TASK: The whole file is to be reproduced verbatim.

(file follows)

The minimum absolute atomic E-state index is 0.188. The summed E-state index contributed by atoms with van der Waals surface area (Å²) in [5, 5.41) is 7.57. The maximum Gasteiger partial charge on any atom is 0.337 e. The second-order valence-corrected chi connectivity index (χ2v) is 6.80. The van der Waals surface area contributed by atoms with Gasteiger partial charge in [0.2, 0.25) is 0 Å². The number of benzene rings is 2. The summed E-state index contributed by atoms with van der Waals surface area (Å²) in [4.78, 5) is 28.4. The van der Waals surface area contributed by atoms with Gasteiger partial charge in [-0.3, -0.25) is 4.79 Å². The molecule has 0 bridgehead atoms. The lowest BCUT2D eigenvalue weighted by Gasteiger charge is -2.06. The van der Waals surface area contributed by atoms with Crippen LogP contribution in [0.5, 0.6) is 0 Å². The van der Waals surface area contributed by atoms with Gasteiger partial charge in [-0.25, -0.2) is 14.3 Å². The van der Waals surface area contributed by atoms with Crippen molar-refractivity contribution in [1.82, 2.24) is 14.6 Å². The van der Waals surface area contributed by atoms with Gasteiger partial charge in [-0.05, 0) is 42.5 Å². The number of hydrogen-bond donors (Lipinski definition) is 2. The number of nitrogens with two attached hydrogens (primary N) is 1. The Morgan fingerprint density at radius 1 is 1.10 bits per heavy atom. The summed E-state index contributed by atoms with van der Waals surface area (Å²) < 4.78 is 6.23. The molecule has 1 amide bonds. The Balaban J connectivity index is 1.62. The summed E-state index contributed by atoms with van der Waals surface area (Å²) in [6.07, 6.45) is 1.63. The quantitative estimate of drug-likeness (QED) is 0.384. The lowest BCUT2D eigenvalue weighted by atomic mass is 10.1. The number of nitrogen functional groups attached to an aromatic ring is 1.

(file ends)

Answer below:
The minimum absolute atomic E-state index is 0.188. The summed E-state index contributed by atoms with van der Waals surface area (Å²) in [5, 5.41) is 7.57. The maximum Gasteiger partial charge on any atom is 0.337 e. The second-order valence-corrected chi connectivity index (χ2v) is 6.80. The van der Waals surface area contributed by atoms with Gasteiger partial charge in [0.2, 0.25) is 0 Å². The number of benzene rings is 2. The summed E-state index contributed by atoms with van der Waals surface area (Å²) in [4.78, 5) is 28.4. The van der Waals surface area contributed by atoms with Gasteiger partial charge in [-0.3, -0.25) is 4.79 Å². The molecule has 0 bridgehead atoms. The lowest BCUT2D eigenvalue weighted by Gasteiger charge is -2.06. The van der Waals surface area contributed by atoms with Crippen LogP contribution in [0.5, 0.6) is 0 Å². The van der Waals surface area contributed by atoms with Gasteiger partial charge in [-0.25, -0.2) is 14.3 Å². The van der Waals surface area contributed by atoms with Crippen molar-refractivity contribution in [1.82, 2.24) is 14.6 Å². The van der Waals surface area contributed by atoms with Gasteiger partial charge in [-0.05, 0) is 42.5 Å². The number of hydrogen-bond donors (Lipinski definition) is 2. The number of nitrogens with two attached hydrogens (primary N) is 1. The Morgan fingerprint density at radius 1 is 1.10 bits per heavy atom. The summed E-state index contributed by atoms with van der Waals surface area (Å²) < 4.78 is 6.23. The molecule has 1 amide bonds. The Balaban J connectivity index is 1.62. The summed E-state index contributed by atoms with van der Waals surface area (Å²) in [6.07, 6.45) is 1.63. The quantitative estimate of drug-likeness (QED) is 0.384. The lowest BCUT2D eigenvalue weighted by atomic mass is 10.1. The number of nitrogen functional groups attached to an aromatic ring is 1.